Gage Roads is pulling something of a Benjamin Button, recently announcing they will be parting company with Woolworths and returning to their original independent status. With this announcement comes a new strategic direction for the business – “Returning to Craft”, as they’ve framed it – as well as the release of their Little Dove New World Pale Ale, the 2016 AIBA Champion Australian Beer, in bottles.
The WA brewery’s head brewer and chief operating officer Aaron Heary (pictured above) says that, while it is a significant time of change at the brewery, it’s still pretty much business as usual, which for him means brewing beer the whole team can be proud of – something Gage Roads has been doing with increasingly regularity in recent years.
Aaron has been with the brewery since it was established in 2002 by Peter Nolin and brothers’ John and Bill Hoedemaker. Originally coming from a viticulture background, working at Margaret River’s Devil’s Lair winery, he first moved to beer when he joined the original team at Little Creatures in late 2000.
“I even peeled the plastic off the tanks,” Aaron says with a smile of the early days at the brewery that was to do so much to change the Australian beer landscape.
After two years at Little Creatures, Aaron decided it was time to get a little travelling done. He spent some time in Vancouver working for the Steamworks brewpub and also drove the West Coast of the US visiting breweries like Sierra Nevada and BridgePort along the way. Towards the end of his trip he ended up at the Craft Brewers Conference in San Diego where, as a “scruffy 20 year old”, he met Peter Nolin who was planning to open a brewery. From that introduction came a job offer to be part of the launch team at Gage Roads.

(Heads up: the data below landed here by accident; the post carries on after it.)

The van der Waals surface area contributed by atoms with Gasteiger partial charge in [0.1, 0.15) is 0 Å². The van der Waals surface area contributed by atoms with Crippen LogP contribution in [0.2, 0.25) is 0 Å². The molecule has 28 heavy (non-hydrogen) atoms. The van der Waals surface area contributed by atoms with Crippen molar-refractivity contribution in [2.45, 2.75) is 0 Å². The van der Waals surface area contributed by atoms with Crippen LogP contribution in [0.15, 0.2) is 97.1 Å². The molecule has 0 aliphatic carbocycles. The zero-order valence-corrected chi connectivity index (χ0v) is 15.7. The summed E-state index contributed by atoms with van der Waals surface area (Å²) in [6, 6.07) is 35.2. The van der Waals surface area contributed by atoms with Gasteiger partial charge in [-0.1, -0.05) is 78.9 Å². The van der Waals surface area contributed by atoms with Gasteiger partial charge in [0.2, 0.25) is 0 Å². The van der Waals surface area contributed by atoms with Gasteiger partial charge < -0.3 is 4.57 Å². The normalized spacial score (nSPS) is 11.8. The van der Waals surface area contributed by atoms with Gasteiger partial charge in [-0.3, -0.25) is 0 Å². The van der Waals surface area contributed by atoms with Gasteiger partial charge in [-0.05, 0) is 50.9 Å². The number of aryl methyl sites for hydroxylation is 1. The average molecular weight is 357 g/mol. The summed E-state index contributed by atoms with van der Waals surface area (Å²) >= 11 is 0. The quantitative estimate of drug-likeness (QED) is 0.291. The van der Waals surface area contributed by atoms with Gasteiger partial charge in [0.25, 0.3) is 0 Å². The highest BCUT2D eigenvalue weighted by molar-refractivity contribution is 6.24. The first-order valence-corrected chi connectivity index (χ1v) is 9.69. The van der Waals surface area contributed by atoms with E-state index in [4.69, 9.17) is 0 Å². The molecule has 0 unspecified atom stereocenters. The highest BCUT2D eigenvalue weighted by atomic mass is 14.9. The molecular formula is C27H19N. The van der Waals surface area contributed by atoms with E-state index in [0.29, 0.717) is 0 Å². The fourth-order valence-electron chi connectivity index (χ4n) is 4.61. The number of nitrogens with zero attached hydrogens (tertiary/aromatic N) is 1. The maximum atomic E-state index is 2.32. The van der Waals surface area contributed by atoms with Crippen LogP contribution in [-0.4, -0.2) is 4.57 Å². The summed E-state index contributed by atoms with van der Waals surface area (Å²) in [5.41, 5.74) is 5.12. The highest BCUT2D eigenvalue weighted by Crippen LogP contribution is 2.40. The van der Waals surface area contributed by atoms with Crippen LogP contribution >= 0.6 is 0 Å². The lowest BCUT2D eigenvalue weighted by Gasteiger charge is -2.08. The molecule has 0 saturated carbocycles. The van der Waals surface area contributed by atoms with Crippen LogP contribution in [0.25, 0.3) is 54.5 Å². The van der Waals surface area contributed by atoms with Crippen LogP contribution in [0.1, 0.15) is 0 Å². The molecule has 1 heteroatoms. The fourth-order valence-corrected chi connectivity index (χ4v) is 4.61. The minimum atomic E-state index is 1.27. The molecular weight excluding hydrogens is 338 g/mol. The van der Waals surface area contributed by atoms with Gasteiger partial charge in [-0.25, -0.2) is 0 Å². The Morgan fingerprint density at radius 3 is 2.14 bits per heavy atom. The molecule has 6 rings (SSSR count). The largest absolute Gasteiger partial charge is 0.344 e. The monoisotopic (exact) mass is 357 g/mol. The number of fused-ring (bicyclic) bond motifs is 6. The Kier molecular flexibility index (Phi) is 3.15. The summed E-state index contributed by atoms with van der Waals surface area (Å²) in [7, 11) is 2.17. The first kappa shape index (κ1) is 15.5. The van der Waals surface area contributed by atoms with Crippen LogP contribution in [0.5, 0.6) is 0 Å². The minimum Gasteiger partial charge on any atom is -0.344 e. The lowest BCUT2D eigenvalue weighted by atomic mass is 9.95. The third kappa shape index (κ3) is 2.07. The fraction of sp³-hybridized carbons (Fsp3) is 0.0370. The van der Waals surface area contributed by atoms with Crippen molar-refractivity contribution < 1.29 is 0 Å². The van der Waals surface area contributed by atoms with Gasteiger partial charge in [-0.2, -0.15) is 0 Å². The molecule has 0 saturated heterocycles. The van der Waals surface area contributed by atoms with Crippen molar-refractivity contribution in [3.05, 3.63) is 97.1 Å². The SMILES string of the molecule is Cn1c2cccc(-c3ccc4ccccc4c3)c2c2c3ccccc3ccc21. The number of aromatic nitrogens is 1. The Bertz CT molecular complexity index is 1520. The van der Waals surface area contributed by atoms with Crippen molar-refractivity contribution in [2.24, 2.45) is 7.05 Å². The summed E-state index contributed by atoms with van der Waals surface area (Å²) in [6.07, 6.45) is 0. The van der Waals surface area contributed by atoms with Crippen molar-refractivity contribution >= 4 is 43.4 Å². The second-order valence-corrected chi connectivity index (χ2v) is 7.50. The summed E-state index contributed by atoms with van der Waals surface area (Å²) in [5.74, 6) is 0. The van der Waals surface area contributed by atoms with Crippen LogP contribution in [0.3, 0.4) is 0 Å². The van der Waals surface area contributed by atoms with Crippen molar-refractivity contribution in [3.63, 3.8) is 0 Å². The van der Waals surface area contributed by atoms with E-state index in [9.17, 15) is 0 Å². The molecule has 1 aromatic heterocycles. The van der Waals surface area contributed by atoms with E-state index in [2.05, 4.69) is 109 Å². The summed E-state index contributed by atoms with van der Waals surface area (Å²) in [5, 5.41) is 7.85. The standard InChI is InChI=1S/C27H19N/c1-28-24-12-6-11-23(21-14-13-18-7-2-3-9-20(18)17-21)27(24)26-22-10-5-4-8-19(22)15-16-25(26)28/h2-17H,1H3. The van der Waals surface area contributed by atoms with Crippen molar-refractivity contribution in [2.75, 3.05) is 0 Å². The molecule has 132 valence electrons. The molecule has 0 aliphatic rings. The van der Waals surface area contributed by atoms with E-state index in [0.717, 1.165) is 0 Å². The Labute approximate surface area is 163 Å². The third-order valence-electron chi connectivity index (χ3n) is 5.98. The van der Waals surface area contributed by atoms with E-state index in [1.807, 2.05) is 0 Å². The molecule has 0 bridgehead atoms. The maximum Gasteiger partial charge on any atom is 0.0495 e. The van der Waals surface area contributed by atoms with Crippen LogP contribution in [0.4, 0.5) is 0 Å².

The journey of Gage Roads since then has been a unique one with a timeline that includes becoming a publicly listed company in late 2006 and partnering with Woolworths, who took a 25 percent stake in the business in 2009. Arguably, these two events pushed Gage Roads into the spotlight of the beer world, more so than many other Australian breweries. The extra attention, not all of which was positive due to the ties with Woolies, isn’t lost on Aaron but it’s not something he chooses to focus on.
“Beer is like being a police officer, if you haven’t got a thick skin then get out of the game,” he says, laughing.
In August, the brewery announced a capital raising venture to buy back Woolworth’s stake and social media was saturated with the news. The announcement means that once the buy back is complete, Gage Roads will return to their original full independence. Though their partnership with Woolworths has afforded Gage Roads significant growth over the years – “Woolworths have been a terrific partner to have,” according to Aaron – the decision comes hand in hand with a strategy that makes craft beer their central focus.
"They wanted to start a really meaningful craft brewery,” says Aaron of the early days at Gage Roads, and though they may have taken a different path in the intervening years, the "Returning to Craft" strategy is probably close to the original vision Peter, John and Bill had in mind when they started the brewery.
“Returning to craft is about us asking ourselves, ‘What are we passionate about and where do we see the business going in the future?’,” says Aaron.